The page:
Fired Up for the Fair
Not many people can claim that they spend every night in the room they were born in, but Jack Gaby can. His house dates back to 1901, and has survived a fire, seen four generations and still has a wood burning stove and a dining room table that easily seats 23.
Not many people have fired a Civil War cannon, either, but Gaby does that, too, every morning during the Indiana State Fair.
The 76-year-old Wawaka resident still produces maple syrup. In fact, he is known for his maple cream pie. His Noble County family farm, started by his great-grandfather in 1844, has been an Indiana Farm Bureau Insurance client since the company first opened its doors in 1934. Gaby served as an Indiana Farm Bureau township chairman in the 1950s. There’s more than maple trees on the farm, but as he says, “It’s more social than economic.”
Gaby proudly recalls the time when he was 17 and made enough maple syrup to buy a new set of tires for his 1947 Oldsmobile.
“Today, I get to tap trees that weren’t even there when I started,” he says.
He was married to the love of his life, Donna, for 45 years, until she passed away in 2000, and he has five children and five grandchildren.
For more than 48 years, he has driven a school bus. “It beats working for a living,” he says.
Gaby served in the Army Reserve for 23 years, and his family’s service history dates back to the Revolutionary War. Yet it wasn’t until 1980 that Gaby’s interest in the Civil War was piqued while visiting the Ligonier Fall Festival, where he stumbled upon some Civil War artillery. He decided to become a Civil War reenactor.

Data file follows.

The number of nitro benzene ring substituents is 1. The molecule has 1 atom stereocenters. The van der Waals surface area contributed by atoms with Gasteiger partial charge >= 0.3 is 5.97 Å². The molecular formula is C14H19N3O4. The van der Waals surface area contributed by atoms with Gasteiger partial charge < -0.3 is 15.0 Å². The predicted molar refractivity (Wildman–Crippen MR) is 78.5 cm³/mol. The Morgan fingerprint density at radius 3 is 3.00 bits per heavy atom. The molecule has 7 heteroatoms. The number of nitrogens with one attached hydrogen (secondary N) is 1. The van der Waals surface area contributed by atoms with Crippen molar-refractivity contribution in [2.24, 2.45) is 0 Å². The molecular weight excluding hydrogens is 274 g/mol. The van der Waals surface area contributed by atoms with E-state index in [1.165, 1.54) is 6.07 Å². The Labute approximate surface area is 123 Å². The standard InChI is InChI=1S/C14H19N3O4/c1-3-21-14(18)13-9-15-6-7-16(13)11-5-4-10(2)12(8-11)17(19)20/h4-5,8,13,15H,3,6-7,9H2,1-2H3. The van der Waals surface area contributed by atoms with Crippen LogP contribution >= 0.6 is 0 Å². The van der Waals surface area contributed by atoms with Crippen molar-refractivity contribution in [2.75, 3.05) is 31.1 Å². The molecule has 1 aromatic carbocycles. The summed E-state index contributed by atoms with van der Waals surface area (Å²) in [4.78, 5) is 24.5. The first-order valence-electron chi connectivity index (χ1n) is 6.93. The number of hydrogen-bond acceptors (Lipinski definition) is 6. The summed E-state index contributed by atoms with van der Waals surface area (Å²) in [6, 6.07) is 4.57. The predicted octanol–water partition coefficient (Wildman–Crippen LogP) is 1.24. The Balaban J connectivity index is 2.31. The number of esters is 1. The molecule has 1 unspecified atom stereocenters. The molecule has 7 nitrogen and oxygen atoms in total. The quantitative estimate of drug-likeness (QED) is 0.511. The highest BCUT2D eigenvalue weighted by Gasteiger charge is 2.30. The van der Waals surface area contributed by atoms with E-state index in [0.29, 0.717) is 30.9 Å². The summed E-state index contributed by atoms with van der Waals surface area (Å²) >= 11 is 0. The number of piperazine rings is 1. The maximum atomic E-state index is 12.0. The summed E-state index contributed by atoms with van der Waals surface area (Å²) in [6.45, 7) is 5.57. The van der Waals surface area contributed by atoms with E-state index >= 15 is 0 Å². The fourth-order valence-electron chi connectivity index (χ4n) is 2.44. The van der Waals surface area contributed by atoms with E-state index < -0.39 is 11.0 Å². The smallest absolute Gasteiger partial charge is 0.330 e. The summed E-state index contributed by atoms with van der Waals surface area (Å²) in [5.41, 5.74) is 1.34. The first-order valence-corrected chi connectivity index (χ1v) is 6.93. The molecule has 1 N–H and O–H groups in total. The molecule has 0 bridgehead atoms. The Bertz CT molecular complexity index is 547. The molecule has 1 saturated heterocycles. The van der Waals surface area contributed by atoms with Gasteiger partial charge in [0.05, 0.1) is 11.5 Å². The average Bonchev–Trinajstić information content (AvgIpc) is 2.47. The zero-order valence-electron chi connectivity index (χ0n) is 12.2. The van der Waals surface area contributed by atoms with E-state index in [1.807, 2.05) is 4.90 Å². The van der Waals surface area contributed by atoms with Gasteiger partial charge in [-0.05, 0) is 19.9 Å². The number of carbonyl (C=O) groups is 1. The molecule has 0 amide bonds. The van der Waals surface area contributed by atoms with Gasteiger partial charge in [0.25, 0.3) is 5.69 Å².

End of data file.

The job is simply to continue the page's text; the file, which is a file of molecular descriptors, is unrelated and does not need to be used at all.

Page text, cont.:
“I’m usually in the Union Army,” he says, “But to make an event legitimate, it can go either way.”
Gaby, with some help, built a replica Civil War caisson, a two-wheeled carriage containing an ammunition chest that enables a field artillery piece to be towed by a team of six horses. The wheels and copper top were designed at Pioneer Village at the Indiana State Fair. Gaby has had the honor of driving his caisson in the funeral services for three World War II veterans.
The Indiana State Fair has been a part of Gaby’s life since he was a youngster. His first 4-H project, a beef steer, was in 1946 when he was just 10 years old.
“I remember when World War II ended and we got to start up the fair again,” Gaby says. “The fair shut down during the war.” He has been to every Indiana State Fair since then.
Now, Gaby calls Pioneer Village home during the fair, and he has an important daily job. At 9 a.m., after the raising of the U.S. flag and the singing of the “Star Spangled Banner,” Gaby fires a full-sized Hooper Civil War cannon.
The boom can be felt through your entire body. Birds scatter and giant clouds of dust rise from the fairgrounds. Your ears start ringing so you feel like the world has gone silent. Most attendees are from Pioneer Village and are dressed in period costumes, so while looking through the smoke, it is easy to forget what year it is.
Reflecting on his very full life Gaby jokes, “I don’t need to prove anything anymore. I just try to fulfill my responsibilities by the end of the night.”
The Indiana State Fair takes place Aug. 1-17 at the Indiana State Fairgrounds in Indianapolis, and Gaby fires the cannon every day at 9 a.m. after the raising of the flag and the singing of the national anthem.